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positioning geovisualization & geovisual analytics. GSTI Workshop: Alan M. MacEachren GeoVISTA Center, Dept. of Geography, Penn State Geovisualization , Geovisual Analytics, Spatial Cognition, Spatial Language. Cognitive Science. Information Science. Spatially Integrated

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positioning geovisualization geovisual analytics
positioning geovisualization& geovisual analytics

GSTI Workshop: Alan M. MacEachrenGeoVISTA Center, Dept. of Geography, Penn StateGeovisualization, Geovisual Analytics, Spatial Cognition, Spatial Language





Spatially Integrated

Social Science






Geovisual analytics






  • Popular web mapping tools have made geographic information accessible to orders of magnitude more people than was the case just a decade ago.
  • For most people geographic visualization probably is synonymous with Google Earth.
  • Visualization for many is considered successful if the computer-generated renderings look like the world.
  • As a field of research, geovisualization has much broader roots and goals than usually recognized. Neither the label nor the disciplinary focus is primarily about what it appears to be.
  • Geographic information comes in a bewildering array of forms, both explicit and implicit, and the challenge is nottorender it but to represent and reason with it

Alan M. MacEachren, GeoVISTA Center, Dept. of Geography, Penn State – [email protected]

from cartography through geovisualization to geovisual analytics data info knowledge reasoning
from cartography, through geovisualization, to geovisual analytics: data  info  knowledge  reasoning
  • Visualization in Scientific Computing (VisSC): prompting a shift from cartography geovisualization –
  • dynamic geovisualization – (Cartography + VisSC + EDA + HCI + InfoVis): prompting hypotheses and enabling insight
  • geovisualization + computation – (…) + KDD: turning data to info, uncovering patterns and relationships, supporting knowledge construction
  • (geo)visual analytics – (visual analytics is the science of analytical reasoning facilitated by interactive visual interfaces) – geovisual analytics: information foraging, heterogeneous info integration, analytical reasoning & sense-making, knowledge construction/management, and decision-making – facilitated by geo-visual (geospatial & geotemporal) interfaces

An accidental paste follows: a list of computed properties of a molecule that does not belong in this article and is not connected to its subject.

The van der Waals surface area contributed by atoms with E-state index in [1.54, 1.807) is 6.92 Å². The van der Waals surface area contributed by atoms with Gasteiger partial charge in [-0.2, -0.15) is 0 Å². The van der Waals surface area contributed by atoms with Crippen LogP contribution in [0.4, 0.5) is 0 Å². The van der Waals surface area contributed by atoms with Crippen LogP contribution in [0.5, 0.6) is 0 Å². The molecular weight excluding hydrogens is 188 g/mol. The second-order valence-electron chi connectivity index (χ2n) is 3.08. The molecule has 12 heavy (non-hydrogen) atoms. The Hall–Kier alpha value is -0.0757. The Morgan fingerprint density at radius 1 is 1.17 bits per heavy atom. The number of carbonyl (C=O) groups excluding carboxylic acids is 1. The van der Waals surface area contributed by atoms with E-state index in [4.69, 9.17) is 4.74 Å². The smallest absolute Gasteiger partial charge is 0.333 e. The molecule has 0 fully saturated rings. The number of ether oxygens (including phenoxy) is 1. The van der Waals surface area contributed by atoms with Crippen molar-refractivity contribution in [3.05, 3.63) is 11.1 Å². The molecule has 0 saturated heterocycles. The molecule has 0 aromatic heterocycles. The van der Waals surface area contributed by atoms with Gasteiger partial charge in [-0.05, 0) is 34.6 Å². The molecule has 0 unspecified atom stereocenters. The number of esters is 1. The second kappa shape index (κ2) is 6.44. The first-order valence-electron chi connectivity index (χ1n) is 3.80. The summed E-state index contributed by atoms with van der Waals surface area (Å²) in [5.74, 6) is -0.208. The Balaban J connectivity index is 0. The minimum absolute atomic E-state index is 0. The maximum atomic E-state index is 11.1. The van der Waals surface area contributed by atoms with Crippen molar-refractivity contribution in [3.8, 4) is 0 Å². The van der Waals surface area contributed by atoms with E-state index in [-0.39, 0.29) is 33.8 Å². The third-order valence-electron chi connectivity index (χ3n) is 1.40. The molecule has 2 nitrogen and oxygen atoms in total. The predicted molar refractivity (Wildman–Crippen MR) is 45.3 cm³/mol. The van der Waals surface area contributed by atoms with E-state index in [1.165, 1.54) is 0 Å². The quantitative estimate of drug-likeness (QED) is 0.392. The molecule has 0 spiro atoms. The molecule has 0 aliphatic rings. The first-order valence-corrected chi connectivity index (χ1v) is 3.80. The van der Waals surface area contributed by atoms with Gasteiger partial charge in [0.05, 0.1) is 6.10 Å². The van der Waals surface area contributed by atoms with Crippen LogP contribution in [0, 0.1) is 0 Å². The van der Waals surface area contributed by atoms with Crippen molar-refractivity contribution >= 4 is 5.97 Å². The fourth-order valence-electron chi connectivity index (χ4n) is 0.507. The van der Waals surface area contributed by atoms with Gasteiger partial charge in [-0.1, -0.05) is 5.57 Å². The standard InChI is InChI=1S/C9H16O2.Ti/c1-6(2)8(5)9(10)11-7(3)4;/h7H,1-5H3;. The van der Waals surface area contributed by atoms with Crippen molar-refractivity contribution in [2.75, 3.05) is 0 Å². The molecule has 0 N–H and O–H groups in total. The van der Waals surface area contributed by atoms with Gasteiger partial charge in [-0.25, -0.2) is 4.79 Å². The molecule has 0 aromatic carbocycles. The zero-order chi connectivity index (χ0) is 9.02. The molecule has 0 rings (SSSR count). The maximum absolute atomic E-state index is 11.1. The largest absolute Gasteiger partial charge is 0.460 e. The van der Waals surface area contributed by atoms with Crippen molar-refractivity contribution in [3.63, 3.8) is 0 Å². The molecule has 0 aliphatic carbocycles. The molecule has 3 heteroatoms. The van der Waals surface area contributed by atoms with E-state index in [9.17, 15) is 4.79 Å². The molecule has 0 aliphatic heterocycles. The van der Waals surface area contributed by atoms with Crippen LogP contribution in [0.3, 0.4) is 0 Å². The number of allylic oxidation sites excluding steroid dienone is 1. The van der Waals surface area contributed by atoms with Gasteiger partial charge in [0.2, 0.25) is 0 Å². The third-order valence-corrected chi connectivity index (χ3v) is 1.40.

Alan M. MacEachren, GeoVISTA Center, Dept. of Geography, Penn State – [email protected]

moving beyond traditional infovis geovis
Visual Inquiry Toolkit

Foraging loop 

Sense-making loop 

Search & filter 

Read & extract 

Schematize 

Build case 

Tell story 

External data source


Evidence file




after Pirolli & Card

Search for support


Search for information

Search for relations

Search for evidence

Moving beyond “traditional” infovis/geovis
  • linking visual & computational methods
  • connecting numerical data with pictures, text, concepts
  • supporting an iterative, extended process of analysis
    • evidence assembly
    • hypothesis formation and assessment
    • story-telling

Improvise: Hotels.viz

gsti workshop
GSTI Workshop
  • What is solved?
    • rendering spatial o=info at global scale
    • many aspects of understanding enough about human perception to generate practical design guidelines for static map-based display (e.g., choosing color) – fundamental challenges remain for dynamic display
    • supporting interactive multiview analytical interaction for 101 – 104/105 fixed records – fundamental scaling challenges remain
  • What is almost solved?
    • serving real-time navigation info to mobile display
  • What has failed?
    • attempted to take humans completely out of the loop in strategies for addressing hard analytical problems
    • convincing developers/users to take advantage of what we know about perception/readability when designing map-based (and other) displays

Alan M. MacEachren, GeoVISTA Center, Dept. of Geography, Penn State – [email protected]

gsti workshop1
GSTI Workshop
  • What is missing?
    • attention to the challenges of using heterogeneous data in real analytical work;
    • attention to challenges of implicit geographic information
  • What is next
    • visually-enabled analytical reasoning with a (roughly) geo-referenced social network of 1, 10, or 100-billion records;
    • understanding and integrating human and computational reasoning with large volumes of dynamic geo-spatial/temporal info
    • representation of geo-spatial/temporal context (a critical underpinning to solving most other questions);
    • moving visual-analytical power to everyday devices and tasks
    • integrating missing bits into the above

Alan M. MacEachren, GeoVISTA Center, Dept. of Geography, Penn State – [email protected]u